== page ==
Which religions do you dislike more: the ones that proselytize
or the ones that create closed societies where lack of knowledge of and how to
live in the outside world , excommunication of tradition breakers, etc., chain
people down from childhood?
Gods...what a tough question...they are both equally bad. I would have to say
the first one. Because even if the latter is godawful, at least they wouldn't try
to impose their ways on others, whereas the first one would not hesitate to do so.
Both royally suck. However, the one that affects me personally-moronic
proselytizers-I dislike most. On a side note, proselytizing religions also
generate the problems the question indicates only belong in 'closed societies.'
I'd have to say the second group - the have completely lost touch with reality
and are the ones to fear - the others while annoying does at least keep an option
of communication with the outer world, but for both it can be said that only a fool
doesn't fear the fanatics... (Nikitta #1759)
I try not to think in terms like this. I prefer to think that all religions
are harmful to humans simply because they discourage inquiry and self-reliance.
The various things they do to actively harm people, like those mentioned in the
question, are side-effects of their natures. (Nemo #1331)
Actually, I rather enjoy the ones who try to mission out on the street. I
even like the ones who come to my door, sometimes I chat with them about religion
and whatnot, and they often react in the funniest ways. Hey, at least they're
honest about their religion.
The seclusive cults tend to be far, far, far more dangerous. (Rune Borsjo #1295)
The closed ones, at least you can try to put some reason in a person who
interacts with the rest of society. It's something like a conservative Spanish
general said once: "I'd rather had a left-wing extremist than a right-wing one.
Reds read, you always have the hope that reading opens their minds".
And there's the part of how damaging it can be for the members of those cults,
always living in fear of a strange and aggressive world outside their
claustrophobic one. (Angel Arnal #1443)
Proselytizing religions are capable of spreading harm, and being
confrontational. The Old Order Amish, a cl;osed group, don't yammer on about
the USA being a Christian nation and pump resources into getting particular
political candidates elected or certain laws passed. They also don't have that
'end of the world' mind-set that leads to mass suicide. When a previously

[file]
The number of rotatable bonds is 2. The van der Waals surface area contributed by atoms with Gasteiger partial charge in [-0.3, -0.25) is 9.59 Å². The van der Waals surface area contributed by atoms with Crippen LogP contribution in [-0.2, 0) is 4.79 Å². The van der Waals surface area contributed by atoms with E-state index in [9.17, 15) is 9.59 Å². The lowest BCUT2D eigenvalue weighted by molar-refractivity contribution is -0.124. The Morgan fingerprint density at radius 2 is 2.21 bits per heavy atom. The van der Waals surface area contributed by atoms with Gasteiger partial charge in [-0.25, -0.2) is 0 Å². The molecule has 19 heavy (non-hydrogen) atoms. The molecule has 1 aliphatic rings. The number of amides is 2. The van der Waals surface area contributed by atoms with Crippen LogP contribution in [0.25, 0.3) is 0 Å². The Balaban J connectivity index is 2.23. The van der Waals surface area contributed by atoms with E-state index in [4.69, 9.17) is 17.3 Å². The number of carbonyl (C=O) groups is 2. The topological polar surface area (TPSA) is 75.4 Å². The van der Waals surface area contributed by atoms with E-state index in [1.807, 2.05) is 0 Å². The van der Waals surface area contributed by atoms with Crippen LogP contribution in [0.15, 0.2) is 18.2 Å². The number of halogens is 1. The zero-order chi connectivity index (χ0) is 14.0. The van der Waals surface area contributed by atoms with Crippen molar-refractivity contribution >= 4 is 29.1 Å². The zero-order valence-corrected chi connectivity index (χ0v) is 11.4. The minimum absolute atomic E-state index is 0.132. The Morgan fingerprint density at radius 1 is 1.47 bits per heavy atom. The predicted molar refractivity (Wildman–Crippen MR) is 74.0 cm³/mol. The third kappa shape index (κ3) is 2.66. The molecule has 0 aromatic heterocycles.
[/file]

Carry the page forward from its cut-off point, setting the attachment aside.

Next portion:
proselytizing group decides to withdraw, though, it's time to worry. Jim Jones
started out as a proselytizer, *then* hauled everyone off to isolation in Guyana.
(Pat Kiewicz #1154)
Well, as annoying as the proselytizers are, at least you can hit the mental
mute button on them. The closed-society ones, on the other hand, make it nearly
impossible for anyone born in them to even get information about other viewpoints,
let alone leave if they decide they don't want to follow that faith anymore.
All religions need to proselytize to some extent. What also distinguishes
the closed religions is what happens after the new members are "initiated".
In most mainstream religions, the members live in the community at large, work,
go to school, and socialize freely, not always with members of their own sect.
The closed religions usually exert tight control over their flock by secreting
them in some secluded community, e. g. Jonestown, or Koresh's complex, where
they maintain control over all aspects of their lives. That way they can more
easily be brainwashed into preparing for Armageddon, and the big Kool-Aid party.
If a mainstream minister, rabbi, or priest tried the same with his parishoners,
he would be arrested and probably placed in a lunatic asylum (I hope.) (John
The latter ... hothouse environments are suitable for plants, not humans.
Many religionists assert the "god-given" right to keep their children as ignorant
as themselves. The notion of children as "property" belonging to their parents
still lingers in many cultures around the world.
Personally, I've always preferred the line from Gibran that goes "Your children
are not your children, they are the sons and daughters of life's longing for
itself." (I hope I'm quoting it correctly ... don't have the book handy right now.)
That's a sentiment I tried to keep foremost in my mind when raising (or, more
properly, helping to raise) my children. They've turned out pretty well. (George